If there’s one thing food lovers know about the Black Sea country of Georgia it’s that they are the creators of khachapuri. The fantastical melted-cheese-and-egg-filled bread—invariably served outside Georgia in a style best described as a cheese boat—has captivated international social media for years.
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In Georgia, it’s almost impossible to find a restaurant, café or roadside eating establishment that does not serve the national dish, beloved by locals and the first thing ordered by most tourists who visit the country. The pastry, which comes in different forms around the country, but often stuffed with cow’s milk cheese and that sunny-looking fresh egg yolk, is made to order and served hot, to be eaten with a knife and fork sitting down at the table. In 2019, it was listed as “culturally intangible” by the Georgian National Agency for Cultural Heritage Preservation.
The dish is so popular that even the local International School of Economics at TSU (ISET) tracks the khachapuri index of inflation using a basket based on dish’s ingredients: flour, cheese, yeast, milk, eggs, butter. (In November, it up an eye-opening 27.3% year over year; the cost of flour increased almost 20% and cheese was up over 35%.)
Now the Georgian centerpiece is getting a significant modern update. Gunda, a new bakery and cafe in Tbilisi, is changing the dish’s fundamental concept by turning it into fast food. They are doing this while also working around the constraints of the Ukraine war by sourcing non-Russian flour.
Gunda, which means “ball of fluffy dough,” is located in the historic section of Tbilisi, behind a pair of eye-catching mint-green ornamental doors at the top of an ancient, cobbled hill. The bakery’s interior is a mix of vintage and modern European touches, with velvet benches and an antique-styled brick oven alongside a modern coffee machine and open kitchen to watch the chefs in action. The bakery serves mini desserts including dry-fruit and nut truffles. But Gunda’s slogan is “we bake khachapuri” and that’s their main business.
They sell khachapuri-themed memorabilia such as printed hats and cups and souvenirs shaped like the stuffed bread; customers can also buy the flour, pre-measured, to make the dish at home. Gunda is even collecting signatures to petition Unesco to place khachapuri on its own list of cultural intangibles, like baguettes have been in France.
Khachapuri is a dish that has served Georgians for centuries. Though the first mention of the word came from the Italian missionary Arcangelo Lamberti on a visit to Georgia in the 17th century, the dish probably dates back to when the Roman soldiers passed through the Black Sea and brought with them their version of tomato-less pizza.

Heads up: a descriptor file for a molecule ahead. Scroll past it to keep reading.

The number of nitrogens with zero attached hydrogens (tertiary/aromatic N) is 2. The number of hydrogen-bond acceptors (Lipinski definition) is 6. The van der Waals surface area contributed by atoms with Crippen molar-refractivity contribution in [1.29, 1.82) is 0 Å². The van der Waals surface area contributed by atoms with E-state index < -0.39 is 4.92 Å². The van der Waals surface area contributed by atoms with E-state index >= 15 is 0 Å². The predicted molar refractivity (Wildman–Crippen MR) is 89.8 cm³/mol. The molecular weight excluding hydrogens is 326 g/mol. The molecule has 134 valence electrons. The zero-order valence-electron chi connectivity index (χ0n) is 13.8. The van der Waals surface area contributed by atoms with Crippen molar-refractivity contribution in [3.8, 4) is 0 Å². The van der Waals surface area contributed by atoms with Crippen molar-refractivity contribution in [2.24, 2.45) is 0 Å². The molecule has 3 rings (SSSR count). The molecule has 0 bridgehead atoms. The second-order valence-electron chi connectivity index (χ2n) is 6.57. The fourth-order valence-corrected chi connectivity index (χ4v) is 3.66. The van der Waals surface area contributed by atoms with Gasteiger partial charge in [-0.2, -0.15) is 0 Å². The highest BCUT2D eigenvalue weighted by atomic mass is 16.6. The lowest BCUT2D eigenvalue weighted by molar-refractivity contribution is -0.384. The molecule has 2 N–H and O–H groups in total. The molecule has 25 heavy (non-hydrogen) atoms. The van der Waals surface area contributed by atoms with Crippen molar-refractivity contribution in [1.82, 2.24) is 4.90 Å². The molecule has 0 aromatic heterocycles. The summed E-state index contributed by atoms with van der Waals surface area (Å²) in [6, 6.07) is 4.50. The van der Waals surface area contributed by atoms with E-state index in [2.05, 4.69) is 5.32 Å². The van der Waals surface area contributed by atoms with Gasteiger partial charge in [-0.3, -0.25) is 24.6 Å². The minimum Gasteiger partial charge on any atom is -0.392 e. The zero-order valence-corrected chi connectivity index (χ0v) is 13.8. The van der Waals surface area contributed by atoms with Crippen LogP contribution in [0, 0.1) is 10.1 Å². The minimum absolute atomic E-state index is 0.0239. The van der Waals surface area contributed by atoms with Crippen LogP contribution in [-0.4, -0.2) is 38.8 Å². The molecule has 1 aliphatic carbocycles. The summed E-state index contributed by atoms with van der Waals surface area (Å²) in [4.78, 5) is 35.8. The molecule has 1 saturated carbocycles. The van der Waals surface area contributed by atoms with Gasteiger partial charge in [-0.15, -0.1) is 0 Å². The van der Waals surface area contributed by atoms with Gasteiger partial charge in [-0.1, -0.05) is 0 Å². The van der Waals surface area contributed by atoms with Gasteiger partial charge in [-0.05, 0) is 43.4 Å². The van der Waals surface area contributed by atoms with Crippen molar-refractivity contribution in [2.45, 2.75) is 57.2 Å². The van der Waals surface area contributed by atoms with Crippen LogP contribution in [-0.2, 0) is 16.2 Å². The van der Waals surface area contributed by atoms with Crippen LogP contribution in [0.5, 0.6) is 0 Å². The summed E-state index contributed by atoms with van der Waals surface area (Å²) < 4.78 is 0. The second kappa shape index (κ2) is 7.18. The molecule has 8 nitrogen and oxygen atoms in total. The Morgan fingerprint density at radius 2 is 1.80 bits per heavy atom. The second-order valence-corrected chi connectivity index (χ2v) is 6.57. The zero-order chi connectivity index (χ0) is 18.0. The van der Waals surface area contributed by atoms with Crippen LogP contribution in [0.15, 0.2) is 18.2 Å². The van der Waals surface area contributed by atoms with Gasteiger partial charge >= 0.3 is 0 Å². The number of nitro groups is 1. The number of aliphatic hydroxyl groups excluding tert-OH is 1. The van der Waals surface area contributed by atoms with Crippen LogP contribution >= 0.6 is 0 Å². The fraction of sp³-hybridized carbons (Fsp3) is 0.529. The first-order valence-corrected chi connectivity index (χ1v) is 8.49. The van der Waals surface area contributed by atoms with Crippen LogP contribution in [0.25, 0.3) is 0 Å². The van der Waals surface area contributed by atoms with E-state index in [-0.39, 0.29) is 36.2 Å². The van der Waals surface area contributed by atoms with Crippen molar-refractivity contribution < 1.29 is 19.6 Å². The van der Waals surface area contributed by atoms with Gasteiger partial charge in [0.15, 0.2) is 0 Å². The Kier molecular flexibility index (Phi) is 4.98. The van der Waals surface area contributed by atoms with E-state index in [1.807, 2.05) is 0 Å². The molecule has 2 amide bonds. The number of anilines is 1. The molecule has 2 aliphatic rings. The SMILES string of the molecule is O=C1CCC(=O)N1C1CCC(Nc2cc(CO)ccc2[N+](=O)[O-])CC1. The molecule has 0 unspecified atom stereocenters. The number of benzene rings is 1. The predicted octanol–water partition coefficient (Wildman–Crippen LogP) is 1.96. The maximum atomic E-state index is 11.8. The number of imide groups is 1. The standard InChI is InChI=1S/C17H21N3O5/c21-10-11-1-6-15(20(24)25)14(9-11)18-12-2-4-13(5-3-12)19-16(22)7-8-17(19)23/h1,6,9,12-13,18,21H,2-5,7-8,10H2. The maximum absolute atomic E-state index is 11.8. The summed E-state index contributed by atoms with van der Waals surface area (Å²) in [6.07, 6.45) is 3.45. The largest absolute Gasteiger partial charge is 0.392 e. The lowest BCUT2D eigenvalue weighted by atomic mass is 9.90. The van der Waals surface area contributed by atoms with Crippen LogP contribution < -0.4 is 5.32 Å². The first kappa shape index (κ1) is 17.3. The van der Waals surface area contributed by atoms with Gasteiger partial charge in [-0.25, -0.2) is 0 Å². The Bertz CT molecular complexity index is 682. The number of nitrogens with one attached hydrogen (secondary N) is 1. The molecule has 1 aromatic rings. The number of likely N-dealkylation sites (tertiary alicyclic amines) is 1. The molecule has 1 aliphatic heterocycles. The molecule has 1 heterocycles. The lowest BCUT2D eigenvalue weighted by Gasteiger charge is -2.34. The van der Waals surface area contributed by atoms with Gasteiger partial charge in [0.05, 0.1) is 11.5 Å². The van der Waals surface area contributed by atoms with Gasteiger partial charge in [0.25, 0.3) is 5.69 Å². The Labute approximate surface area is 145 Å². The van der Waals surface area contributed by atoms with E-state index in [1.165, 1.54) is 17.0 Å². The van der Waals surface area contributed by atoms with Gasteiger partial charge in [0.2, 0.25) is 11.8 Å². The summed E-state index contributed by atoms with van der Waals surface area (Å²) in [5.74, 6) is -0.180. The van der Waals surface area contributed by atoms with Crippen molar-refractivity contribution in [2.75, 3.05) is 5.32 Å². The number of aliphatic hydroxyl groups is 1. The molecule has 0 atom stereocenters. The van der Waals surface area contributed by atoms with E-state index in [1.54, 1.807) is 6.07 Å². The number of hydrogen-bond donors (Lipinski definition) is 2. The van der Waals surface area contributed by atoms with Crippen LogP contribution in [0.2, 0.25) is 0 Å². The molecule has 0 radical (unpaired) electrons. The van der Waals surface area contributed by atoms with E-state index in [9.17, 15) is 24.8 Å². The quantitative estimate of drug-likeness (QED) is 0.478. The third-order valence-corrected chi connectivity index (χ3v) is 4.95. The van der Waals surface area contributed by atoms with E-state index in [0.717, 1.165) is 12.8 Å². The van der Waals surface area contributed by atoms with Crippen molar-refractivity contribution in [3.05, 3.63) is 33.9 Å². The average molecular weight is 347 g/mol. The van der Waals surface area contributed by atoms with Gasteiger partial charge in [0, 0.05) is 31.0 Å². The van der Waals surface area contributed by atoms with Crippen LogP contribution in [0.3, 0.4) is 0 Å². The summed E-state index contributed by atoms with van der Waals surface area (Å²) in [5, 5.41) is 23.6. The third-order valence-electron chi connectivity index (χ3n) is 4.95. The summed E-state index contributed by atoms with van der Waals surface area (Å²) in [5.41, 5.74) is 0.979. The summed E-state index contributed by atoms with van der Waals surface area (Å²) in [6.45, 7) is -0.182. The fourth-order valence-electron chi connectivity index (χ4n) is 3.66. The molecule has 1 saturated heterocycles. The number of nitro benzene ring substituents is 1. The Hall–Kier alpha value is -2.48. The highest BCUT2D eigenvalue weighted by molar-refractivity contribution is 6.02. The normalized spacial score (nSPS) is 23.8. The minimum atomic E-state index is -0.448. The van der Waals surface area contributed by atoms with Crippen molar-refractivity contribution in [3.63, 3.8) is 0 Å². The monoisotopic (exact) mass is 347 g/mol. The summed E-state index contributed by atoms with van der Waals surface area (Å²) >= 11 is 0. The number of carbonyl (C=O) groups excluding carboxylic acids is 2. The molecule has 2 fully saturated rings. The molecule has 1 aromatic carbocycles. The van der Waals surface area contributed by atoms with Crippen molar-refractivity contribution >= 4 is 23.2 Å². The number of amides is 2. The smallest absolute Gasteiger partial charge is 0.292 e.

In 2017, the team behind Gunda—Lali Papashvili, Levan Qoqiashvili, Nana Dolidze and Inga Kvernadze—saw an opportunity to break with tradition and modernize khachapuri for today’s fast-casual life. They first got the idea for the place after a visit to Naples where lines at a local pizza place were more than an hour long. A separate trip to Vienna, where the classic Austrian dessert sacher torte was readily boxed up, further inspired the team. “I stood there with the sacher torte and thought in my mind of the heritage and tradition in a box that I could take with me,” says Dolidze.
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In Oct. 2022 the team opened Gunda, featuring khachapuri to go. They served their specialty in custom-designed boxes, and, even more radically in single triangular slices, in paper holders. The most popular varieties like Megruli (topped with melted cheese), Imeruli (stuffed with cheese) and Meshkhuri (puff pastry based) are flat and kept warm at the counter; they are available for immediate take away, whole or by the slice. (The more recognizable cheese- and egg-filled boats are baked-to-order in 15 minutes to eat in house or for delivery.)
The place has been an instant hit. Currently, Gunda sell around 100 khachapuris a day and intend to triple output in the next few months. Prices start at $3 ( ₹248.55) per slice. The bakery also offers larger portion sizes, geared towards groups of sightseeing tourists and locals to take home or consume outside on the small benches overlooking the historic park. The bakery plans to expand to New York City, and then to globally grow its concept of khachapuri.
Unlike most commercially made khachapuri, these are not made from industrial flour or cheeses; all the ingredients are sourced from an organic farm. This bit of nationalism comes in the midst of the economic turmoil when the Georgian market had become heavily dependent on imported Russian wheat. “Why should we use Russian wheat and not revive what Georgians farmers did best,” asks Papashvili, rhetorically. (On the door of the bakery is a small note that says that anyone who believes that Ukraine’s fight for freedom is unjust, or that Vladimir Putin is right, is not welcome inside.)
In researching the dish, the Gunda team discovered 47 khachapuri varieties, with fillings ranging from meat to lentils, and as well as ones made from cheese-topped puff pastry and the flat round ones with varied fillings that resemble a topping-less flatbread.
So far, Gunda offers 41 varieties of their khachapuri. The best are the Imeruli and Megruli versions. I say this as something of an expert; I come from Imereti, the home of khachapuri. And here’s a tip for fans of next’s day pizza: leftover slices are excellent reheated in a frying pan the next day.
Written by Helena Bedwell
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